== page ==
How to get basedir of filename without a path?

  • Using Python 3.11 on Windows 10. My path separators are backslash or “\”.
  • I’m writing a function to get the base path. It works if the file has a path. But when it doesn’t have a path I want the function to return “.\”
  • FYI, this function is in my custom module util.py which I import into my program. Other functions work fine if that matters.
  • Purpose: get the base directory for where my program is so I can write a log filename there. After I get the base dir I will append the log filename to it like so: c:\done\logsmtp.txt.
Input: start.txt
Output of function: .\
Input: c:\done\start.txt
Output: c:\done

Here’s my function. I have tried several things, read several web pages to no avail. The problem is the backslash tries to escape the next character, and even when I return a raw string I still get an error.

def getfiledir(infn):
    tfn=os.path.dirname(infn) # This var used for debugging.
    if len(tfn)>0:
        return tfn
    else:
        return r'.\' # This gets an error right after trying to start the program.
        # return '\\' # Also gets error

Thank you again!

Look into pathlib. It’s amazing for dealing with paths.

If I’m understanding your question correctly, pathlib.PurePath.parent is what you’re looking for.

Maybe calling os.path.abspath(infn) would help here?
I do agree with @Monarch that using pathlib is often nicer.

Do you know about a module’s __file__ attribute?

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When I want to know the directory where the script is, I always use os.path.dirname(__file__).

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The concern you’re trying to work around is that dirname() returns an empty string for a filename that has no directory component. A trailing separator doesn’t matter here, since dirname() always removes trailing separators. If you need the current working directory to be explicitly referenced in this case, without actually resolving it, then use the following expression: os.path.normpath(os.path.dirname(infn)). For an empty string, normpath() returns the reserved name of the current working directory, which is “.” on all platforms that are currently supported.

Eryk has pointed out that dirname() returns an empty string for a
plain “local” filename like “foo.py”, which you need to accomodate.

The pathlib stuff is to modern way people work with paths; I still
find it cumbersome myself and use dirname() and basename() et al.

I just wanted to point at this in your example code:

 return r'.\' # This gets an error right after trying to start 

Raw strings are great, except that they’re not a raw as you might
naively imagine. While they do not recognise the usual slosh escapes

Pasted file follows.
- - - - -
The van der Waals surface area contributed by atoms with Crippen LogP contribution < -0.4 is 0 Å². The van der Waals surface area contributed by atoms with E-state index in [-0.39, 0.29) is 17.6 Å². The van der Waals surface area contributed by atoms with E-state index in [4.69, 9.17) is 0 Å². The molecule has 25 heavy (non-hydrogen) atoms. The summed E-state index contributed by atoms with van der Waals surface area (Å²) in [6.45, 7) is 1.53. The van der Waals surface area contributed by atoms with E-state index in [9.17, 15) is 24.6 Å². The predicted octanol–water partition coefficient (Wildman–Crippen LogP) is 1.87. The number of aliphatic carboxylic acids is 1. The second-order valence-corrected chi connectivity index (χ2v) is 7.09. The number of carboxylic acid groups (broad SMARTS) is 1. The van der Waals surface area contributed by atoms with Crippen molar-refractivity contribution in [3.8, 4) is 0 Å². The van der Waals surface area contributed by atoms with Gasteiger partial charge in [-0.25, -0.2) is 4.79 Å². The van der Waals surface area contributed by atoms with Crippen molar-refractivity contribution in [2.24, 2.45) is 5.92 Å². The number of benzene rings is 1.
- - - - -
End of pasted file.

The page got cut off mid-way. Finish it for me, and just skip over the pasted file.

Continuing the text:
like \a for a BEL character or \n for an NL/newline (which is why we
use them, so that C:\a\b is not C:\b) they do allow
escaping the quote:

 s = r'a\'b`

puts the string a'b into x. Because \\ is not an escape (which is
why raw strings are so handy for Windows paths containing sloshes) it is
not possible to end a raw string in a slosh. Hence your syntax error.

Reference:

Personally, I don’t think it’s a great design. The rule is effectively “you can’t end the string with an odd number of backslashes, and the string can only contain the enclosing quote if it’s immediately preceded by a backslash” (since the backslash is parsed for the purpose of figuring out where the literal ends, but not treated as an escape when interpreting the contents):

>>> r'\''
"\\'"

Plus, as a consequence of all that, you still have to understand the basic idea of a backslash sequence.

It would have been much simpler IMO to just say “you can’t contain the enclosing quote at all” - especially since that’s easy to work around with literal concatenation:

>>> r"A string with an apostrophe ' " r'and also "double quotes"'
'A string with an apostrophe \' and also "double quotes"'

I mean, really, how often do you want the result string to have a backslash immediately followed by a quote, compared to the times when you want the quote not following a backslash?

Well I can always append a chr(92) which is the backslash character. And that works.

In general you’re returning the os.path.dirname() result, which strips trailing slashes except for a root directory. So returning just “.” is correct. You don’t need to return ".\\". The calling function has to be designed to join via the os.sep path separator when it appends the filename. The os.path.join() function implements this for you, e.g. os.path.join(getfiledir(fn), "logsmtp.txt").